WILLMAR— The Willmar City Council heard Monday from a developer hoping to build a $28 million housing project on the northwest side of the city.
“It is a pleasure to have a project come before the council,” Mayor Marv Calvin said during the council work session. “Businesses tell me on a regular basis they can’t expand because there isn’t enough housing.”
Samuel Herzog, of JH LLC, is requesting tax increment financing assistance for a multi-family housing development on a 15-acre site along Kandiyohi County Road 5. Over four years, the project could bring 288 new apartments to Willmar’s tight housing market.
“Willmar has a lot of things happening that are positive. There has been a lot of development and job creation. I think that is fantastic,” Herzog said, adding he is surprised how little market-rate housing development there has been.
Eighty percent of Herzog’s units would be market-rate, meaning no income restrictions on renters. To be eligible for tax increment financing, 20 percent of the units must be set aside for low-income households.
“This is going to be an opportunity for anyone who wants to rent a nice apartment in Willmar,” Herzog said.
A public hearing for the tax increment financing has been scheduled for the Dec. 3 meeting of the City Council.
The proposed project includes four, 72-unit buildings plus 120 garage stalls for residents who want them. The developer plans to construct one building per year, starting in 2019. The total project is estimated at $28 million.
“Looking at the market, four buildings in four years is very doable,” Herzog said.
Herzog is requesting 15-year tax increment financing term for each of the four buildings, with the TIF district lasting 18 years in total.
Tax increment financing means the taxing jurisdictions would continue to collect the current taxes on the property, but would give back the increased tax value to the developer for 15 years for each building to help fund eligible costs of the project.
“Fifteen years is the bare minimum to make it happen,” Herzog said, adding the tax increment financing he’s received in other communities where he has developed projects has ranged from 18 years to over 25. “We are going to do all we can to make our project work at 15 years.”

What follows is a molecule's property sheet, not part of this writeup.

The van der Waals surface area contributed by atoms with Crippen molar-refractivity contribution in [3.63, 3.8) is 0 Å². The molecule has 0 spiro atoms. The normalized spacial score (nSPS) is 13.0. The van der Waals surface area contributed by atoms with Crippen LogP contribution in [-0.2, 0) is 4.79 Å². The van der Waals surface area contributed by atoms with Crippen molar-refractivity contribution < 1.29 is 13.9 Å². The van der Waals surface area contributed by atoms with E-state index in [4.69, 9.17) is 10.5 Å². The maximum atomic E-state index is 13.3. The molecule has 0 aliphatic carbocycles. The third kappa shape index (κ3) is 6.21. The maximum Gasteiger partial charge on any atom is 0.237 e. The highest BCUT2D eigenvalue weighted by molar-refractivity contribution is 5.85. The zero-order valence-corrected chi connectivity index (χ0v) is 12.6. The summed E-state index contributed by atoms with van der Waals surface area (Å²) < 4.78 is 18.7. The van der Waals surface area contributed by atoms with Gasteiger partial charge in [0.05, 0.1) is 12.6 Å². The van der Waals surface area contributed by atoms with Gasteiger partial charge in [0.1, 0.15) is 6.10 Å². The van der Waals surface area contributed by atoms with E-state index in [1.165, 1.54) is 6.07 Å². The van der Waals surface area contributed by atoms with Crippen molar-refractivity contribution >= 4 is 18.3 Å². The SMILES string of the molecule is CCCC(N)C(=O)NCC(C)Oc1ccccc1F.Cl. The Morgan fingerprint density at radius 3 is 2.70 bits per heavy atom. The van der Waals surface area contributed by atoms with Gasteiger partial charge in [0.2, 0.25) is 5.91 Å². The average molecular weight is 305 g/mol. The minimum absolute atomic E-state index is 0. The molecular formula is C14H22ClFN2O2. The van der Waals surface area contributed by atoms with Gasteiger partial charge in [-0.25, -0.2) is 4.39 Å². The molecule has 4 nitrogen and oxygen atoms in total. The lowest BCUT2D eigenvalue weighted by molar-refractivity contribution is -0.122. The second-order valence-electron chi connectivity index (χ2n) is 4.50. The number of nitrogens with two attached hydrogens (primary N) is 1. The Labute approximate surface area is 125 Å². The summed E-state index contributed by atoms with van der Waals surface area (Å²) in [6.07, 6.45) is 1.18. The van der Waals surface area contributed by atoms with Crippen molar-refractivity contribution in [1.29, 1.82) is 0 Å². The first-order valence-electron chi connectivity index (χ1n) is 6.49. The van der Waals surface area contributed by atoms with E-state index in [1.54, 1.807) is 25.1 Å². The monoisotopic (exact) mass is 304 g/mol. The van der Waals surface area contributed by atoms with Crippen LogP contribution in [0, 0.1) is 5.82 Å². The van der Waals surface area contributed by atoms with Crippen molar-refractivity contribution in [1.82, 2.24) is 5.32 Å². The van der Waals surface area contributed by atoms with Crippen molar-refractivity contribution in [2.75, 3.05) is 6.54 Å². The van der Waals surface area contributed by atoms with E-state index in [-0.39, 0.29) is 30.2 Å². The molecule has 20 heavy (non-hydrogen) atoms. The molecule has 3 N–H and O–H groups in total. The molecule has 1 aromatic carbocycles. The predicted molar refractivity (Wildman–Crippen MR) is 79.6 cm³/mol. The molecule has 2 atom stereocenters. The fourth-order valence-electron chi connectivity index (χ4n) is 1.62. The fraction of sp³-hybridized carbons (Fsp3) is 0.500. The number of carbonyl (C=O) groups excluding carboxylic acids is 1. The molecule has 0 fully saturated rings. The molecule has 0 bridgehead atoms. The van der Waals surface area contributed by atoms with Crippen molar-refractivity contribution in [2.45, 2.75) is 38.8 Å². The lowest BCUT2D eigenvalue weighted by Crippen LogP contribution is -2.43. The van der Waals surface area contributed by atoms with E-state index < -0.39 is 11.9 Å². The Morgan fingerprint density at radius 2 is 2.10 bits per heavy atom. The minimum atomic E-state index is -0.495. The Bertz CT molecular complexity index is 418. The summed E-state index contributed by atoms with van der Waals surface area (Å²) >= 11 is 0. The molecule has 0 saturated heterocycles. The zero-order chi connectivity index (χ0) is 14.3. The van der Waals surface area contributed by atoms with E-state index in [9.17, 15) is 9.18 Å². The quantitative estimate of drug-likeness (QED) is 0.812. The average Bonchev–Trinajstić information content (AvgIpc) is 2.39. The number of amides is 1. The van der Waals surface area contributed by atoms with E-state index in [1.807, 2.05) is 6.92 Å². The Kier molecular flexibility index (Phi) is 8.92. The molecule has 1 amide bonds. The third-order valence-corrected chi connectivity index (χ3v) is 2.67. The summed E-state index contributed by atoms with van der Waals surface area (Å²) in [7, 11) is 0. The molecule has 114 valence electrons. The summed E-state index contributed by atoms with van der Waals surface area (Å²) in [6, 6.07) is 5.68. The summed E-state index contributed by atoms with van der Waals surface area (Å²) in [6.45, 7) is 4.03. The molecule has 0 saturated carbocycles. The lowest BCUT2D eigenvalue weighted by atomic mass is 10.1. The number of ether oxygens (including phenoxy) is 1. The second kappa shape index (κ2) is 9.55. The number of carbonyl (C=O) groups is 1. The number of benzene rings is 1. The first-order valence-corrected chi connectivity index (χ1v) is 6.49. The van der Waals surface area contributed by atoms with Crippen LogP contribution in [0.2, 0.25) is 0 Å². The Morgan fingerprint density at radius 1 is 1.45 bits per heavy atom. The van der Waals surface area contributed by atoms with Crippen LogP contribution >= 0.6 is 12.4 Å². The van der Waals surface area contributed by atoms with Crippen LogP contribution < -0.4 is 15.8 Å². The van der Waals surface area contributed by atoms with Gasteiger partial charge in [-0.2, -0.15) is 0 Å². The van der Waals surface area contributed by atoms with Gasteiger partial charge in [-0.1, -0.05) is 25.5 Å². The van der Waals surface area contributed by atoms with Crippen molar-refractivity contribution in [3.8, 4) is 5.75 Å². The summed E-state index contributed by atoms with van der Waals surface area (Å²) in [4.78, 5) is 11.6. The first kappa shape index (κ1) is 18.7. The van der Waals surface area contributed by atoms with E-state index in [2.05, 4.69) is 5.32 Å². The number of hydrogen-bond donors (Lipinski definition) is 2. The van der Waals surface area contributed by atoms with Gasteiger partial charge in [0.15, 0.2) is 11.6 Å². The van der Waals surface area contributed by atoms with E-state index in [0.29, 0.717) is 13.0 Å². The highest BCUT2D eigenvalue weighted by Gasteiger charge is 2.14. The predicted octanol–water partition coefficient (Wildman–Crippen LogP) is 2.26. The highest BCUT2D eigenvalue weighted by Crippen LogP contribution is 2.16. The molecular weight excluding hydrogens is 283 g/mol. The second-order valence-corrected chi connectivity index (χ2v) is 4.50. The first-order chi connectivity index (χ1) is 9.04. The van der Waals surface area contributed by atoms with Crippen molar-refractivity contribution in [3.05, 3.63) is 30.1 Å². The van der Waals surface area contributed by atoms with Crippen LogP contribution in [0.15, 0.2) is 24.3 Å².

The estimated city portion of the taxes for the first phase of the project is $33,800 per year, which would be for the first building and real estate costs. The costs for the remaining buildings should be slightly less than that.
The school district tax impact is an estimated $16,000 annually—or $17,000 if voters approve the additional operating levy—for the first building per year, while the county would have a tax impact of approximately $52,500 per year for the first building. In all cases, the second, third and fourth buildings are expected to be slightly less.
Both the school and county will be notified of the potential tax implications.
“It is virtually impossible to build multi-family units without some level of assistance,” Willmar Planning and Development Services Director Bruce Peterson said. “The developer cannot afford to do these projects as a charity project. There is a return expected on these projects.”
A portion of the property, which is along County Road 5 Northwest just north of the Word of Faith Family Church, would need to be annexed by the city. The developer plans to seek annexation and land use approvals at the same time as the tax increment financing review process.
Herzog said the plan for the first building is to have a mix of one-, two-, three- and four-bedroom units. Each unit will have stainless steel appliances, in-unit laundry along with community spaces throughout the campus. The buildings will be pet-friendly and have on-site and full-time management from Herzog’s own management company.
“Those are key components to reaching a lot of the workforce businesses in Willmar need to grow,” Herzog said.
If everything moves forward, Herzog hopes to begin construction on the first building next year. Herzog believes the units will fill up and that it could mean even more people moving to Willmar for work.
“Do you need the jobs first or the housing first? They go hand in hand,” Herzog said. “You have been doing a lot to bring jobs into the community. Getting this type of housing is key to filling those types of jobs.”
West Central Tribune by Shelby Lindrud